After being inundated with 'Anonymous' comments, reluctantly, we deleted that option - and apparently zapped all comments options. That was clever. So, Matt 5, read the book, and reinstalled 'Any Comments', but on scrolling down the blogger tool kit to verify the change, altered the next box to 'Allow No Comments' - at all. That was really clever. And not intentional.
About as good as the ISG's simple mathematical model which received an exclusive, professional brief peer review in our posting below.
Our modeler also challenged the ISG computer's maths on the incidence of New herd breakdowns, which were calculated as doubling 'every 4 and a half years'.
Incidence of New Breakdowns (7.21) on p148 - error on the first line
[The ISG quote] a compound IR of 15% - I’d be happy with that.
Compounding annually at 15% means it would double in 5 yrs not 4.5.
That’s out by 10%. A fairly big error straight off.
The maths: 1 x 1.15^5 = 2.01136
1 x 1.15^4.95 = 1.99735
Ten per cent is a lot to be adrift by - but hey, the ISG did describe their model as 'simple'.
Another 'error' was found by our eagle eyed contributers, in the recently published SE 3013 Pathogenosis project report. The stats on Gamma Interferon use within the trial we found odd, as was the conclusion of the mathematical calculations. Were some of the conclusions, including, possibly, this one, used to fuel a 'simple modeling exercise' too?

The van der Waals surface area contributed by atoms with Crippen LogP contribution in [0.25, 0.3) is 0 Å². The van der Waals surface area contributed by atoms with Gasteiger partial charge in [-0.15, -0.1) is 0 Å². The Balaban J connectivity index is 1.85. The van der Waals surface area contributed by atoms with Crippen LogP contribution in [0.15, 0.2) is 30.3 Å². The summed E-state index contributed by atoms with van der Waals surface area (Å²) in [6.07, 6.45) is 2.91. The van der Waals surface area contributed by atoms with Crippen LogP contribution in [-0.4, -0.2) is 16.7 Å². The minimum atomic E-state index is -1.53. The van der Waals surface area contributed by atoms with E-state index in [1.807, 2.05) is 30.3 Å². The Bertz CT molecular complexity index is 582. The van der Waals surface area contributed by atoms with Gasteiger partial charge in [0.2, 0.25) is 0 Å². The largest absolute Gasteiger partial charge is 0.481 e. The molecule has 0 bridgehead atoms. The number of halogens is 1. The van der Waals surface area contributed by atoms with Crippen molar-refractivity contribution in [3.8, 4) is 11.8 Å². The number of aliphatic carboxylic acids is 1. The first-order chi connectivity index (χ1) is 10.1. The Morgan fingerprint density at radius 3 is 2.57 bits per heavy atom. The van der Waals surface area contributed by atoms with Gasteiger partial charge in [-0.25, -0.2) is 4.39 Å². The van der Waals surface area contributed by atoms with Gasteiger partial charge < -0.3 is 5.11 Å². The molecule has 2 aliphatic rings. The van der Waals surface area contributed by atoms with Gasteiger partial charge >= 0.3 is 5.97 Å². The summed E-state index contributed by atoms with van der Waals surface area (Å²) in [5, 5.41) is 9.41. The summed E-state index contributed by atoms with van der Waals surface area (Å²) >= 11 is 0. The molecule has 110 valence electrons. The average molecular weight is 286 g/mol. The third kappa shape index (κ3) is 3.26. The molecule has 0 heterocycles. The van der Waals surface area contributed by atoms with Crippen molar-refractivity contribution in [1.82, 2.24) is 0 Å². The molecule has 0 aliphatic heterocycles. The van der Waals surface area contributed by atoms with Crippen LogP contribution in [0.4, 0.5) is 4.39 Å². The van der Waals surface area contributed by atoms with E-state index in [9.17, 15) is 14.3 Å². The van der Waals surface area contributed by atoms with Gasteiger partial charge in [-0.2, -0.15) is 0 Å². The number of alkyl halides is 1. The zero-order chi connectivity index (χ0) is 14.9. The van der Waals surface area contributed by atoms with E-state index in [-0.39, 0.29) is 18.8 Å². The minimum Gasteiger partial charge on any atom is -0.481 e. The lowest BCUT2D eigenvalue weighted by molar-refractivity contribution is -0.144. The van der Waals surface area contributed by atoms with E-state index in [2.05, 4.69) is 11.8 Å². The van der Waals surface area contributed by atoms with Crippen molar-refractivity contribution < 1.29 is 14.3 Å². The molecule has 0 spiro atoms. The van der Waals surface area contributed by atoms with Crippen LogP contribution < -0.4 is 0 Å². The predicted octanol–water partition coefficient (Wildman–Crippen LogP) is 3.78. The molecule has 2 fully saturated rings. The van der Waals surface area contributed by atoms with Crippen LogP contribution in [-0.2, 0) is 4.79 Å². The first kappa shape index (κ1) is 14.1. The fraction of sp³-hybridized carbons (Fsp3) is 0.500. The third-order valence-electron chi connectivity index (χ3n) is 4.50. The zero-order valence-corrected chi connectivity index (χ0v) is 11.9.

We quote from the point made to VLA on their figures for the IFN trial:
If 23 out of 96 tested negative to both of two tests, then logic dictates that at least 23 must have tested negative to either one of the two tests. So the figure of 9 in the last sentence quoted doesn't square with the earlier statement. But the higher figure of 30 reactors with unconfirmed bTB which tested positive could be correct. If so, 42% of reactors with positive IFN results but no confirmed bTB seems a large proportion.
And the answer confirmed our query:
"Thank you for identifying this error for which I am responsible: "23 out of 96 tested negative to both tests" should read " 6 out of 96 tested negative to both tests" . 23 out of 96 animals tested negative to either test".
So, 23 out of 96 (23.958 per cent) becomes 6 out of 96 (6.25 per cent)- an error of almst 18 per cent. Our modeler described the ISG's mathematical error of 10 per cent as 'fairly big". We can't begin to guess how he would react to a gaff of 17.708 per cent.
So when considering veterinary and epidemiological options based on these multi million £ research projects, readers would be wise to keep a firm handle on their brains and common sense, and if a conclusion looks odd, to question both the conclusion and the manner in which it was reached.